Liked by 1 person

           
          • Silver Screenings

            August 14, 2017 at 6:05 pm

            I really like what that woman said. I agree with her.

            I find I don’t miss the music when I watch a completely silent film. The reason the music feels distracting to me is because I feel a little manipulated by it.

            Liked by 1 person

             
            • christinawehner

              August 15, 2017 at 11:04 am

              Do you find that the music in a talkie film can be manipulative, or is it the redundancy of manipulative musical emotion combined with the emotion already indicated visually in a silent film?

              I once read that Ozu, the Japanese director, felt that the music played during his silent films should not necessarily reflect what was going on onscreen. I wonder if he felt the same way.

              Like

               
              • Silver Screenings

                August 15, 2017 at 6:52 pm

                Music in a talkie can be manipulative, but I don’t mind it. Maybe it’s a double standard?

                My 1st introduction to silent film was as a teen with Laurel & Hardy shorts. They aired early Sunday mornings (6:00 am), so I watched them on mute because I didn’t want to disturb my family. Maybe that’s where the totally silent preference comes from.

                Interesting what Ozu said about music not necessarily matching the action on screen. I need to see his films. Any recommendation for a starting place?

                Liked by 1 person

                 
                • christinawehner

                  August 15, 2017 at 10:01 pm

                  Tokyo Chorus is a great place to start for his silent movies. His films are still mostly comedic (he admired Harold Lloyd), but beginning to move towards drama. For his later films, Early Summer (though his most famous is Tokyo Story) is the film that introduced me to him.

                  I’ve actually really fallen for Ozu. I started watching them several months ago and I think I identify more with his portrayal of the family than I ever did in any other movies I’ve ever seen.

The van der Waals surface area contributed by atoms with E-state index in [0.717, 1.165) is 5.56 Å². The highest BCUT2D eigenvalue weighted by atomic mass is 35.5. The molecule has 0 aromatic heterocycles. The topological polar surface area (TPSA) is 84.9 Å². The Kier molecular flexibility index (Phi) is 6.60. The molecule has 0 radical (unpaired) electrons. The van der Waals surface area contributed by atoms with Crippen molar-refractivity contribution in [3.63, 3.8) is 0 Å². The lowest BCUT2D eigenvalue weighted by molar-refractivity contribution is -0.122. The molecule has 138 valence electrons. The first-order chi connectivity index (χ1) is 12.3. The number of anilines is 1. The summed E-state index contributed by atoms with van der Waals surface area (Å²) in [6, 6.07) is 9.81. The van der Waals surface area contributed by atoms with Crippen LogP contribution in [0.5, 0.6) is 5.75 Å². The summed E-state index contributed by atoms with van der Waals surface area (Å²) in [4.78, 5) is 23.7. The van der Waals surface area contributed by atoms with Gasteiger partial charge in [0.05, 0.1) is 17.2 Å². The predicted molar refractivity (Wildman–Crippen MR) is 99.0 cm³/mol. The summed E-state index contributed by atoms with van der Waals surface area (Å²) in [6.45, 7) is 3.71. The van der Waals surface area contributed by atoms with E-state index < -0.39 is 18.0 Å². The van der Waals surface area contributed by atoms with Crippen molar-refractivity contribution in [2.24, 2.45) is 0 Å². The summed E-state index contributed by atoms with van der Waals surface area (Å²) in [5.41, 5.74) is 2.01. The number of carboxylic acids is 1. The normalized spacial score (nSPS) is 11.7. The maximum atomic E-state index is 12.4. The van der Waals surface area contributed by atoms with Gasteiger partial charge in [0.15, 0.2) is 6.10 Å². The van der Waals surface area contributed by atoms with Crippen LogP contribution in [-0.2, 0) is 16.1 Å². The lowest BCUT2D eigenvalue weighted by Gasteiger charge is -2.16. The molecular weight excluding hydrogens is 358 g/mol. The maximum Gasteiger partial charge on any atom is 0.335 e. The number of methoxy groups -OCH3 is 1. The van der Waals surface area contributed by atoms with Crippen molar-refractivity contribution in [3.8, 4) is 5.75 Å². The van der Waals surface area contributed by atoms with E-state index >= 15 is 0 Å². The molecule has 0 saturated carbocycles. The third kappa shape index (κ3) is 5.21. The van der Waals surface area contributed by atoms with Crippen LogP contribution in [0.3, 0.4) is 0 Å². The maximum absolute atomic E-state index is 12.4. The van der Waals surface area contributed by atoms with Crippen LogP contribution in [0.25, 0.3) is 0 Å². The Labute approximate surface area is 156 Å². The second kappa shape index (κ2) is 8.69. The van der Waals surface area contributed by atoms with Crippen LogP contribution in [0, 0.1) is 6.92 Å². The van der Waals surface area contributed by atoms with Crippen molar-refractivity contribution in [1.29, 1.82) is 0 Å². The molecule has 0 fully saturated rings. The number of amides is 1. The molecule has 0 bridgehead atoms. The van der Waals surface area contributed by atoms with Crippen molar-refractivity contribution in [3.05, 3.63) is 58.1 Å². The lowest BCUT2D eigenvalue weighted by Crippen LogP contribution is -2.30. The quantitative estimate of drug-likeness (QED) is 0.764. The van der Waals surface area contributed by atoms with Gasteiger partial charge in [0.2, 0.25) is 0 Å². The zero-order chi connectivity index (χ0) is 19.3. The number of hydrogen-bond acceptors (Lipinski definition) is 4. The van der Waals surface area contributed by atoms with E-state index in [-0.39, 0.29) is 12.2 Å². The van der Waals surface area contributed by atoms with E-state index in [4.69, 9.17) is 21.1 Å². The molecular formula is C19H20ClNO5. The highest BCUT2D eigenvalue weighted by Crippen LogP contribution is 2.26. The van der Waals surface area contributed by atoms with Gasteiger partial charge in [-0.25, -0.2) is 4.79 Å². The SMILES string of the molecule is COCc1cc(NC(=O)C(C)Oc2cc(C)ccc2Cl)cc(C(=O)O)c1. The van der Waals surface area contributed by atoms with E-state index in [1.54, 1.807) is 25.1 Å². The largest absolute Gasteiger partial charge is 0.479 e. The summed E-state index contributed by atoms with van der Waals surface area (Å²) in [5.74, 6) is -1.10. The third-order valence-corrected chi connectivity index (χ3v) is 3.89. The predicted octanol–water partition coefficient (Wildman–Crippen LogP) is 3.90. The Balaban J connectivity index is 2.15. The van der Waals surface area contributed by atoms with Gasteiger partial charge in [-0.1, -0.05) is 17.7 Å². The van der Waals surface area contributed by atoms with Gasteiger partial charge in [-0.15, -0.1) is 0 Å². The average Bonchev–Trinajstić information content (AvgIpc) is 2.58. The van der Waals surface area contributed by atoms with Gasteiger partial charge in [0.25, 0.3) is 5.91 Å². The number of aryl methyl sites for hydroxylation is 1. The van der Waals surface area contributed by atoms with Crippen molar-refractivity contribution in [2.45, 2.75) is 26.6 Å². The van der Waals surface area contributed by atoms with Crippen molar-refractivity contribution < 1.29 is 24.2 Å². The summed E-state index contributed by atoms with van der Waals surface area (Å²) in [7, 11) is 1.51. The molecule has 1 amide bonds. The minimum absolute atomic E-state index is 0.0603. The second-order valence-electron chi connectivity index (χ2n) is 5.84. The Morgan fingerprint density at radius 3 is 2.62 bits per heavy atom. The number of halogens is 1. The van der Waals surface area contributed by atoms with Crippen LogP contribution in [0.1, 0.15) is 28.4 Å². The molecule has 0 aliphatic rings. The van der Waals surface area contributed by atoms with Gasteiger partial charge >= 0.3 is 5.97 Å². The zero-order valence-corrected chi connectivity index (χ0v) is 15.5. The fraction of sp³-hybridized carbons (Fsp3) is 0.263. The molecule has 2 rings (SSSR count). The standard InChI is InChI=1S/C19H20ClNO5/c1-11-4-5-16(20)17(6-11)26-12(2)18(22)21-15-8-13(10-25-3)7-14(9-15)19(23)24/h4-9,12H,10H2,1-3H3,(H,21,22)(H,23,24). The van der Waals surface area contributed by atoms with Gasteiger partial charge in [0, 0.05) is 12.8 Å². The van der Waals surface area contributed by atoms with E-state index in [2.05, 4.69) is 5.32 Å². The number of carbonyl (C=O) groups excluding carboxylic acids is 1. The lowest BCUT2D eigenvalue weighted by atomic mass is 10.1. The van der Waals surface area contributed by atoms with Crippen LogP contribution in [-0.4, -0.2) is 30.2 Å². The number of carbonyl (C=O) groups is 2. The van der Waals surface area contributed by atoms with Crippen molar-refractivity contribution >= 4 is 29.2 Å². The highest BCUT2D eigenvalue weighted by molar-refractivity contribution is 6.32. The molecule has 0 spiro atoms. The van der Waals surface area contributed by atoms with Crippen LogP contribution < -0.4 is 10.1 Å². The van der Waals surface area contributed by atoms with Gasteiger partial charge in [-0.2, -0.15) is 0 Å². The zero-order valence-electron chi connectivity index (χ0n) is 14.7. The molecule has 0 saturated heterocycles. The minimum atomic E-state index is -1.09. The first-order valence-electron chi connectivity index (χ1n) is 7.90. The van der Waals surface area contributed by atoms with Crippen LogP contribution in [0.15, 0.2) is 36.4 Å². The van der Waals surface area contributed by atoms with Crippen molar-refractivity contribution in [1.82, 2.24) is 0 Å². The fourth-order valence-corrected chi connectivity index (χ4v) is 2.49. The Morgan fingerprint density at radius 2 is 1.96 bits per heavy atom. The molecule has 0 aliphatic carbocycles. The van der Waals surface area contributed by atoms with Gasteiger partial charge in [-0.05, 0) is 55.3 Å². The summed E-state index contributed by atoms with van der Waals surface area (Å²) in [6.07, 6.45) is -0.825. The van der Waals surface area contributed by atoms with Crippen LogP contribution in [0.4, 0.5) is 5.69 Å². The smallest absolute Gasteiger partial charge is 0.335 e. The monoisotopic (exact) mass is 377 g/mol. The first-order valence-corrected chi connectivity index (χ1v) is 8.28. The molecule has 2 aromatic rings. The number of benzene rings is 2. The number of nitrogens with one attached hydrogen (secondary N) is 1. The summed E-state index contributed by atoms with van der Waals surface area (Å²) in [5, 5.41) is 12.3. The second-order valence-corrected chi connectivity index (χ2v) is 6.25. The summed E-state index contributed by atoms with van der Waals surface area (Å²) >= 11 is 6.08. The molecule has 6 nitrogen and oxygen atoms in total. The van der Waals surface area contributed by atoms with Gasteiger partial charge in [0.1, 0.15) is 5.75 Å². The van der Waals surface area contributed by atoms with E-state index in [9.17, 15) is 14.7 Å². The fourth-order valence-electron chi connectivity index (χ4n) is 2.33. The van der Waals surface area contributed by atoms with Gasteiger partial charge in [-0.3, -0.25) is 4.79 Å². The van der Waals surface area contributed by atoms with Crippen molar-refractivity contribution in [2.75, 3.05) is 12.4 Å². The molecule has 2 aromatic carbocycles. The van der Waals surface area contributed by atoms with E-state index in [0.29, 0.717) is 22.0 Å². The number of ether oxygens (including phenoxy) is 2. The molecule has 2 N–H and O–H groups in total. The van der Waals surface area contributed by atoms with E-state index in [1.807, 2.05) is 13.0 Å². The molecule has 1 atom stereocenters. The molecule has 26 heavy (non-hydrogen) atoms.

Like

                   
                • christinawehner

                  August 15, 2017 at 10:03 pm

                  Oh, I wanted to say I’d love to know what you think of Ozu!

                  I actually started watching a silent Ozu film yesterday without any music and it’s interesting how the mind seems to supply all the sound and voices. It’s kind of like watching a visual book in how it felt for me (I need silence to be able to concentrate to read).

                  Liked by 1 person

                   
  5. thestoryenthusiast

    August 15, 2017 at 7:52 am

    I have never seen any of Hitchcock’s silent films, which is an experience I really must pursue. Your review of this is so witty and interesting that I really must watch The Lodger.

    Liked by 1 person

     
    • christinawehner

      August 15, 2017 at 10:53 am

      Thank you! Yes, it is very interesting experience to see how Hitchcock developed his style early on before there was sound.

      Like

       

What Are Your Thoughts?

Fill in your details below or click an icon to log in:

WordPress.com Logo

You are commenting using your WordPress.com account. Log Out / Change )

Twitter picture

You are commenting using your Twitter account. Log Out / Change )

Facebook photo

You are commenting using your Facebook account. Log Out / Change )

Google+ photo

You are commenting using your Google+ account. Log Out / Change )

Connecting to %s

 
%d bloggers like this: